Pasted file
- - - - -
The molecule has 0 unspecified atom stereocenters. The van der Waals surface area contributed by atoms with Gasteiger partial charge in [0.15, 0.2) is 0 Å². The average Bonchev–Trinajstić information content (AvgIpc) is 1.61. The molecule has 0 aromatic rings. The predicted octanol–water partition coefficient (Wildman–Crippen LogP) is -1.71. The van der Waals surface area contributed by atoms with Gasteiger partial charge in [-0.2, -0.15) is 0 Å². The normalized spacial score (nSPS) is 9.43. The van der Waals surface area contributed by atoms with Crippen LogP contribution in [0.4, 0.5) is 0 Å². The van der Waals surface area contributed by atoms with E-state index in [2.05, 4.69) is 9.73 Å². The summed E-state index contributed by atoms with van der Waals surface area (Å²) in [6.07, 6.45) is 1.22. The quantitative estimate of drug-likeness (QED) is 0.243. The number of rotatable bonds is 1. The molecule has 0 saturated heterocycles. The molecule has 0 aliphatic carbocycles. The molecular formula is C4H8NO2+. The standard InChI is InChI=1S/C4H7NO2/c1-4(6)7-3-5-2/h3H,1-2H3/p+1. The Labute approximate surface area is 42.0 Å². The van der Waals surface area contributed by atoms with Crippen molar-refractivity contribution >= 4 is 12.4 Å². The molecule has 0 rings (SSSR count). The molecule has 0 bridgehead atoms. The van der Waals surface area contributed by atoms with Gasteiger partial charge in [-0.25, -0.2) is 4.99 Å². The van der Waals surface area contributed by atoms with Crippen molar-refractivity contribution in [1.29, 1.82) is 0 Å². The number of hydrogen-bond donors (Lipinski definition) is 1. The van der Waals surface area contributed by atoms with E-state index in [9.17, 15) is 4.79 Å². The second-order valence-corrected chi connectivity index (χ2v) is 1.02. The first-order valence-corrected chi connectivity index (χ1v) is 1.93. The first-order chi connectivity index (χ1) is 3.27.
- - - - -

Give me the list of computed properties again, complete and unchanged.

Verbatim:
The molecule has 0 unspecified atom stereocenters. The van der Waals surface area contributed by atoms with Gasteiger partial charge in [0.15, 0.2) is 0 Å². The average Bonchev–Trinajstić information content (AvgIpc) is 1.61. The molecule has 0 aromatic rings. The predicted octanol–water partition coefficient (Wildman–Crippen LogP) is -1.71. The van der Waals surface area contributed by atoms with Gasteiger partial charge in [-0.2, -0.15) is 0 Å². The normalized spacial score (nSPS) is 9.43. The van der Waals surface area contributed by atoms with Crippen LogP contribution in [0.4, 0.5) is 0 Å². The van der Waals surface area contributed by atoms with E-state index in [2.05, 4.69) is 9.73 Å². The summed E-state index contributed by atoms with van der Waals surface area (Å²) in [6.07, 6.45) is 1.22. The quantitative estimate of drug-likeness (QED) is 0.243. The number of rotatable bonds is 1. The molecule has 0 saturated heterocycles. The molecule has 0 aliphatic carbocycles. The molecular formula is C4H8NO2+. The standard InChI is InChI=1S/C4H7NO2/c1-4(6)7-3-5-2/h3H,1-2H3/p+1. The Labute approximate surface area is 42.0 Å². The van der Waals surface area contributed by atoms with Crippen molar-refractivity contribution >= 4 is 12.4 Å². The molecule has 0 rings (SSSR count). The molecule has 0 bridgehead atoms. The van der Waals surface area contributed by atoms with Gasteiger partial charge in [-0.25, -0.2) is 4.99 Å². The van der Waals surface area contributed by atoms with Crippen molar-refractivity contribution in [1.29, 1.82) is 0 Å². The number of hydrogen-bond donors (Lipinski definition) is 1. The van der Waals surface area contributed by atoms with E-state index in [9.17, 15) is 4.79 Å². The second-order valence-corrected chi connectivity index (χ2v) is 1.02. The first-order valence-corrected chi connectivity index (χ1v) is 1.93. The first-order chi connectivity index (χ1) is 3.27.